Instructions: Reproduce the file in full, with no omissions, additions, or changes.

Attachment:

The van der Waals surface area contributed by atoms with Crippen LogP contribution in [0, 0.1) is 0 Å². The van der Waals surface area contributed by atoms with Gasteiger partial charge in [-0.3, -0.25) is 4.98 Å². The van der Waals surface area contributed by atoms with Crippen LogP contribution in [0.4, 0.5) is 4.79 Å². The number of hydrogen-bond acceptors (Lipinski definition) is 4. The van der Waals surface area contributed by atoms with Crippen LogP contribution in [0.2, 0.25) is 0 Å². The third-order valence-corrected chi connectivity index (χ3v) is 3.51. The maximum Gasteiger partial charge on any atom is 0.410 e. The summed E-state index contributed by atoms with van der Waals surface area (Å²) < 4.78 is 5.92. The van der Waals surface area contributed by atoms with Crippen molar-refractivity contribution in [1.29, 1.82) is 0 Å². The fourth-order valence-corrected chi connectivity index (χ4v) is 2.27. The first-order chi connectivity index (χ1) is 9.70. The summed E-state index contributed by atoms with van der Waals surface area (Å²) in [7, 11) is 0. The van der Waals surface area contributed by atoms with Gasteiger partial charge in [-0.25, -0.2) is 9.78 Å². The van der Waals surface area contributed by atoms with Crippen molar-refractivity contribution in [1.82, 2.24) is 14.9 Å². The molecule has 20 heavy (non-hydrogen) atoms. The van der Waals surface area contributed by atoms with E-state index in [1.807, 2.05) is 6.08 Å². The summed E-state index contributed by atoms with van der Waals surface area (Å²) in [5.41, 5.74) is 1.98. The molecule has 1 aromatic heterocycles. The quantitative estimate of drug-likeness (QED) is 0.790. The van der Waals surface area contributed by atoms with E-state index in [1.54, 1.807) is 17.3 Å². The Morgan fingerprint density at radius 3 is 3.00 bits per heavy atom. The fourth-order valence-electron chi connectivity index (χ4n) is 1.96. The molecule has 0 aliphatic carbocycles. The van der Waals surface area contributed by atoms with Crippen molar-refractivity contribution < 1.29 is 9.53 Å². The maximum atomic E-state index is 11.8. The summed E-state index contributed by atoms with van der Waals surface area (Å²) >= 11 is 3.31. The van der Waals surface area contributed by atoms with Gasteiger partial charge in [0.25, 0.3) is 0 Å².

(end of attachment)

The van der Waals surface area contributed by atoms with Crippen LogP contribution in [0, 0.1) is 0 Å². The van der Waals surface area contributed by atoms with Gasteiger partial charge in [-0.3, -0.25) is 4.98 Å². The van der Waals surface area contributed by atoms with Crippen LogP contribution in [0.4, 0.5) is 4.79 Å². The number of hydrogen-bond acceptors (Lipinski definition) is 4. The van der Waals surface area contributed by atoms with Crippen LogP contribution in [0.2, 0.25) is 0 Å². The third-order valence-corrected chi connectivity index (χ3v) is 3.51. The maximum Gasteiger partial charge on any atom is 0.410 e. The summed E-state index contributed by atoms with van der Waals surface area (Å²) < 4.78 is 5.92. The van der Waals surface area contributed by atoms with Crippen molar-refractivity contribution in [1.29, 1.82) is 0 Å². The fourth-order valence-corrected chi connectivity index (χ4v) is 2.27. The first-order chi connectivity index (χ1) is 9.70. The summed E-state index contributed by atoms with van der Waals surface area (Å²) in [7, 11) is 0. The van der Waals surface area contributed by atoms with Gasteiger partial charge in [-0.25, -0.2) is 9.78 Å². The van der Waals surface area contributed by atoms with Crippen molar-refractivity contribution in [1.82, 2.24) is 14.9 Å². The molecule has 20 heavy (non-hydrogen) atoms. The van der Waals surface area contributed by atoms with E-state index in [1.807, 2.05) is 6.08 Å². The summed E-state index contributed by atoms with van der Waals surface area (Å²) in [5.41, 5.74) is 1.98. The molecule has 1 aromatic heterocycles. The quantitative estimate of drug-likeness (QED) is 0.790. The van der Waals surface area contributed by atoms with E-state index in [1.54, 1.807) is 17.3 Å². The Morgan fingerprint density at radius 3 is 3.00 bits per heavy atom. The fourth-order valence-electron chi connectivity index (χ4n) is 1.96. The molecule has 0 aliphatic carbocycles. The van der Waals surface area contributed by atoms with Crippen molar-refractivity contribution < 1.29 is 9.53 Å². The maximum atomic E-state index is 11.8. The summed E-state index contributed by atoms with van der Waals surface area (Å²) >= 11 is 3.31. The van der Waals surface area contributed by atoms with Gasteiger partial charge in [0.25, 0.3) is 0 Å².